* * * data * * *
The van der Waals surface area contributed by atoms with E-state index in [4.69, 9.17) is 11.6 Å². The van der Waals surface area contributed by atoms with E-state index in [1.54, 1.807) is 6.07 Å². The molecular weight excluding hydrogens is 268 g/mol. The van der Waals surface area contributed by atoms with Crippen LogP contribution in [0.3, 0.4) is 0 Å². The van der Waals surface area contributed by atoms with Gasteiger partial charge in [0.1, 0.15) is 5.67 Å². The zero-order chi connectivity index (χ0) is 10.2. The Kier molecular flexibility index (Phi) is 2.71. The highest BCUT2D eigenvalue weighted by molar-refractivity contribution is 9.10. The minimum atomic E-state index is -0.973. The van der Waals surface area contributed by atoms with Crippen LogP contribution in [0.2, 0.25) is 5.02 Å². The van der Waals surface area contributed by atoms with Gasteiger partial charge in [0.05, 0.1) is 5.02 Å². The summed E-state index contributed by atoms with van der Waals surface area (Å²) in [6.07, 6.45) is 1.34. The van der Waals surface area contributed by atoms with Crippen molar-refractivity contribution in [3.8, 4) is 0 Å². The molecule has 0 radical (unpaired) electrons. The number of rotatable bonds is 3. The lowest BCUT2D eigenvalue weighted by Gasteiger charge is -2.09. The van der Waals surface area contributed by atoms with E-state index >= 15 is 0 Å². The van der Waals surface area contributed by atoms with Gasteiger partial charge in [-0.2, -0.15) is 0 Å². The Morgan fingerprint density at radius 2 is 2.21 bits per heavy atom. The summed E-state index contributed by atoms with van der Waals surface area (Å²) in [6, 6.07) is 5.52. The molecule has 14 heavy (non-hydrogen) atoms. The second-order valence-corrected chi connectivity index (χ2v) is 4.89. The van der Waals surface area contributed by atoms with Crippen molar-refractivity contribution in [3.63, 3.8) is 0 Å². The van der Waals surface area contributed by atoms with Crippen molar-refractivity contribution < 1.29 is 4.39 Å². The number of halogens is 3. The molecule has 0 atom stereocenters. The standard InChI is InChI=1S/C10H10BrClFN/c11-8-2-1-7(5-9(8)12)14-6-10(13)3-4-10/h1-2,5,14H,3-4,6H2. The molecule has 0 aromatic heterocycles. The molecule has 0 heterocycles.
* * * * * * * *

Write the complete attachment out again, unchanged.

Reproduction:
The van der Waals surface area contributed by atoms with E-state index in [4.69, 9.17) is 11.6 Å². The van der Waals surface area contributed by atoms with E-state index in [1.54, 1.807) is 6.07 Å². The molecular weight excluding hydrogens is 268 g/mol. The van der Waals surface area contributed by atoms with Crippen LogP contribution in [0.3, 0.4) is 0 Å². The van der Waals surface area contributed by atoms with Gasteiger partial charge in [0.1, 0.15) is 5.67 Å². The zero-order chi connectivity index (χ0) is 10.2. The Kier molecular flexibility index (Phi) is 2.71. The highest BCUT2D eigenvalue weighted by molar-refractivity contribution is 9.10. The minimum atomic E-state index is -0.973. The van der Waals surface area contributed by atoms with Crippen LogP contribution in [0.2, 0.25) is 5.02 Å². The van der Waals surface area contributed by atoms with Gasteiger partial charge in [0.05, 0.1) is 5.02 Å². The summed E-state index contributed by atoms with van der Waals surface area (Å²) in [6.07, 6.45) is 1.34. The van der Waals surface area contributed by atoms with Crippen molar-refractivity contribution in [3.8, 4) is 0 Å². The molecule has 0 radical (unpaired) electrons. The number of rotatable bonds is 3. The lowest BCUT2D eigenvalue weighted by Gasteiger charge is -2.09. The van der Waals surface area contributed by atoms with E-state index >= 15 is 0 Å². The van der Waals surface area contributed by atoms with Gasteiger partial charge in [-0.2, -0.15) is 0 Å². The Morgan fingerprint density at radius 2 is 2.21 bits per heavy atom. The summed E-state index contributed by atoms with van der Waals surface area (Å²) in [6, 6.07) is 5.52. The molecule has 14 heavy (non-hydrogen) atoms. The second-order valence-corrected chi connectivity index (χ2v) is 4.89. The van der Waals surface area contributed by atoms with Crippen molar-refractivity contribution in [3.63, 3.8) is 0 Å². The van der Waals surface area contributed by atoms with Crippen molar-refractivity contribution < 1.29 is 4.39 Å². The number of halogens is 3. The molecule has 0 atom stereocenters. The standard InChI is InChI=1S/C10H10BrClFN/c11-8-2-1-7(5-9(8)12)14-6-10(13)3-4-10/h1-2,5,14H,3-4,6H2. The molecule has 0 aromatic heterocycles. The molecule has 0 heterocycles.